Arizona Daily Wildcat October 8, 1997
AIC gives away $8,500 full scholarship in radio promotionDespite rampant speculation about its future as an independent branch of the UA, the Arizona International Campus of the UA has been running a series of radio contest ads offering a full, four-year scholarship to the winner.
The campus, which has partnered with 94.9 MIX FM to host the "Great Arizona Mind Find Contest," will give a four-year tuition scholarship worth about $8,500 to the contestant who gives the most creative answer to the on-air question, "How do you cool off Tucson in the summertime?" said Lucian Spataro, associate to the president at AIC.
The contest began in September and the last day to enter the contest is Friday and the winner will be notified by phone Oct. 15.
Spataro said AIC's entire ad campaign, which will change come January or February 1999, will not be significantly different next year if AIC is moved to UA's main campus.
The Arizona Board of Regents last month discussed moving the branch campus, which has faced budget restraints and an enrollment shortage, on or adjacent to UA's main campus next summer.
"The ad campaign will be very similar to what we have now because we will have the same academic program," he said. "Our location will change, but the structure will stay the same."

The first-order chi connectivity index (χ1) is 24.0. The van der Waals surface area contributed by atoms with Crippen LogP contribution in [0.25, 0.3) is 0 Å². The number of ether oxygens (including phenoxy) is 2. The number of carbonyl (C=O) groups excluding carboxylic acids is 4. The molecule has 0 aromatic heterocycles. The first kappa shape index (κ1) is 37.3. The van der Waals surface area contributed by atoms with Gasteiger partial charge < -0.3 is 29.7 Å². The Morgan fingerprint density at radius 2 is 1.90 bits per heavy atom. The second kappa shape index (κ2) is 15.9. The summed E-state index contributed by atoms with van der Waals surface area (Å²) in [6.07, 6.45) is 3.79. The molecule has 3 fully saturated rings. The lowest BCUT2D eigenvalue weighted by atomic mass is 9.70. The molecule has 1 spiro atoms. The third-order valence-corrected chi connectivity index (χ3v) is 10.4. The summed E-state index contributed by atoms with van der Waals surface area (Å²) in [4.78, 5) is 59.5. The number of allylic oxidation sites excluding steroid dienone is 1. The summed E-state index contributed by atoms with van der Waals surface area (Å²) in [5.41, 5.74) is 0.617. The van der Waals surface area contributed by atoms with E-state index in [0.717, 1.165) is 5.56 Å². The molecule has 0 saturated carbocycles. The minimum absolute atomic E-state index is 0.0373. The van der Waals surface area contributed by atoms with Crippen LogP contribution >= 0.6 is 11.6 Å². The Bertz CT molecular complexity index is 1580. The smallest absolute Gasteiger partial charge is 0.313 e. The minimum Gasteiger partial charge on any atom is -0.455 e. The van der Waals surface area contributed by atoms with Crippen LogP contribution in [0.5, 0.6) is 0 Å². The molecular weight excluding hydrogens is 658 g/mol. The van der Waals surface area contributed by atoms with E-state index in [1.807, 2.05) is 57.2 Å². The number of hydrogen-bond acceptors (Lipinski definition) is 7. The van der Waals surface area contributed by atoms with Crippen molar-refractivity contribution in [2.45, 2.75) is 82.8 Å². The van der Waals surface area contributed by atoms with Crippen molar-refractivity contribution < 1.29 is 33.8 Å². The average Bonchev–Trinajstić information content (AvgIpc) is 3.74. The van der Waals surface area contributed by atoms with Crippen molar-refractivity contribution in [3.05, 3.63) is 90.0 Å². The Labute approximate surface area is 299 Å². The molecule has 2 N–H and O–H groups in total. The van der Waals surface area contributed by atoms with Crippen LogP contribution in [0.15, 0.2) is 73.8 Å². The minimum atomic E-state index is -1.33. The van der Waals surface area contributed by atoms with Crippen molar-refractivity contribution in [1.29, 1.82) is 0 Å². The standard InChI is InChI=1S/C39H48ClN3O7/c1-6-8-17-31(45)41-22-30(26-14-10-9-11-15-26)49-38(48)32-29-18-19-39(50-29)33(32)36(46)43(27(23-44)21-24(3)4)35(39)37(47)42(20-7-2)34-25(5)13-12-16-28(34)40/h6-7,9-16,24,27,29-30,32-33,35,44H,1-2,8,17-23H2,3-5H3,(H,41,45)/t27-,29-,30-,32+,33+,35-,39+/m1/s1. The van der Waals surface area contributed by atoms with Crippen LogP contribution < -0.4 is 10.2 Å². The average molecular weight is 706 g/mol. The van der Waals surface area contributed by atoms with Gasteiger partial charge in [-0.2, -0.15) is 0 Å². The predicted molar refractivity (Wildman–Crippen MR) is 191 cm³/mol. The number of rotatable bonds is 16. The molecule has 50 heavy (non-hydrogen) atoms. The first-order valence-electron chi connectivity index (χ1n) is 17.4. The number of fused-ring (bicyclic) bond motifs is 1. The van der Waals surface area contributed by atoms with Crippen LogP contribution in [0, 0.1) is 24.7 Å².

Spataro said the scholarship is just one component of a 40-page branch campus marketing process including billboards, TV and newspapers.
Although AIC has about $180,000 of its $2.2 million 1998 fiscal year moneys set aside for advertisement, the scholarship contest will not solicit state funds, said Dave Gnage, the branch campus' senior officer for finance and administration.
He said since AIC recently adopted a foundation, which will raise money and promote the institution, it is too soon to tell how much private money will roll in.
Anonymous donors, however, have already committed to fund the grand prize.
AIC freshman Devin Simmons said the contest would draw students to the branch campus because it is a unique idea.
"It (the contest) is original and so is AIC," he said. "People do (participate in) contests all the time."
Spataro said AIC, which runs hundreds of ads per day through different mediums, also buys advertisement radio time from both 92.1 KFMA and 96.1 KLPX.
Joe Viramontes, commercial traffic director for KFMA, said AIC has advertised with his radio station since mid-May.
"AIC is rotating 10 to 12 different commercials right now," he said, adding they are played every couple of hours.
Viramontes said the 60-second ads feature AIC students talking about the campus' convenience and the importance of technology.
Each 60-second slot, he said, costs $30 to $50.
The contest itself was criticized Monday by a member of the University of Arizona Faculty Senate who said no more money should be "wasted" on AIC.
"I was so appalled by it (the campaign) that I wrote it down," said Sen. Miklos Szilagyi, an electrical and computer engineering professor. "I don't know why so many millions of dollars must be wasted before we realize that it (AIC) is a mistake."